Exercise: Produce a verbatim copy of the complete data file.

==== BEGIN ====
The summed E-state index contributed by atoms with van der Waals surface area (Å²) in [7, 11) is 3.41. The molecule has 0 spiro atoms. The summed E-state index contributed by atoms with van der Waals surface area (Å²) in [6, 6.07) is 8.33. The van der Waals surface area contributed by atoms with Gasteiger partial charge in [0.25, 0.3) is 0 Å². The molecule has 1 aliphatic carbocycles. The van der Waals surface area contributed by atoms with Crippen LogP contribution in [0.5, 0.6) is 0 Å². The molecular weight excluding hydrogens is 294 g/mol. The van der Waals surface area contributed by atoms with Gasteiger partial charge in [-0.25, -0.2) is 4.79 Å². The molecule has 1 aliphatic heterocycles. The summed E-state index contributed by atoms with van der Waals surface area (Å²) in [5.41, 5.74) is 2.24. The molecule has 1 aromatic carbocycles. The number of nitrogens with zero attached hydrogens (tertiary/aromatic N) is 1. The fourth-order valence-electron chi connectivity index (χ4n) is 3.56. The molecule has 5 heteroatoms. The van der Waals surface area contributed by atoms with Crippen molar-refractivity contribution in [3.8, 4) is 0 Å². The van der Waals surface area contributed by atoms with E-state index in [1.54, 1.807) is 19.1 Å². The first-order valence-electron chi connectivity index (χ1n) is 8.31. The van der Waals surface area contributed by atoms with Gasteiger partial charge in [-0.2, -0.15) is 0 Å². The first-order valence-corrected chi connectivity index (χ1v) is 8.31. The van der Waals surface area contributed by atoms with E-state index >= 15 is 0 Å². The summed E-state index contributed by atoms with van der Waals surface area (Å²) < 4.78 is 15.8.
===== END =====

The summed E-state index contributed by atoms with van der Waals surface area (Å²) in [7, 11) is 3.41. The molecule has 0 spiro atoms. The summed E-state index contributed by atoms with van der Waals surface area (Å²) in [6, 6.07) is 8.33. The van der Waals surface area contributed by atoms with Gasteiger partial charge in [0.25, 0.3) is 0 Å². The molecule has 1 aliphatic carbocycles. The van der Waals surface area contributed by atoms with Crippen LogP contribution in [0.5, 0.6) is 0 Å². The molecular weight excluding hydrogens is 294 g/mol. The van der Waals surface area contributed by atoms with Gasteiger partial charge in [-0.25, -0.2) is 4.79 Å². The molecule has 1 aliphatic heterocycles. The summed E-state index contributed by atoms with van der Waals surface area (Å²) in [5.41, 5.74) is 2.24. The molecule has 1 aromatic carbocycles. The number of nitrogens with zero attached hydrogens (tertiary/aromatic N) is 1. The fourth-order valence-electron chi connectivity index (χ4n) is 3.56. The molecule has 5 heteroatoms. The van der Waals surface area contributed by atoms with Crippen molar-refractivity contribution in [3.8, 4) is 0 Å². The van der Waals surface area contributed by atoms with E-state index in [1.54, 1.807) is 19.1 Å². The first-order valence-electron chi connectivity index (χ1n) is 8.31. The van der Waals surface area contributed by atoms with Gasteiger partial charge in [-0.2, -0.15) is 0 Å². The first-order valence-corrected chi connectivity index (χ1v) is 8.31. The van der Waals surface area contributed by atoms with E-state index >= 15 is 0 Å². The summed E-state index contributed by atoms with van der Waals surface area (Å²) < 4.78 is 15.8.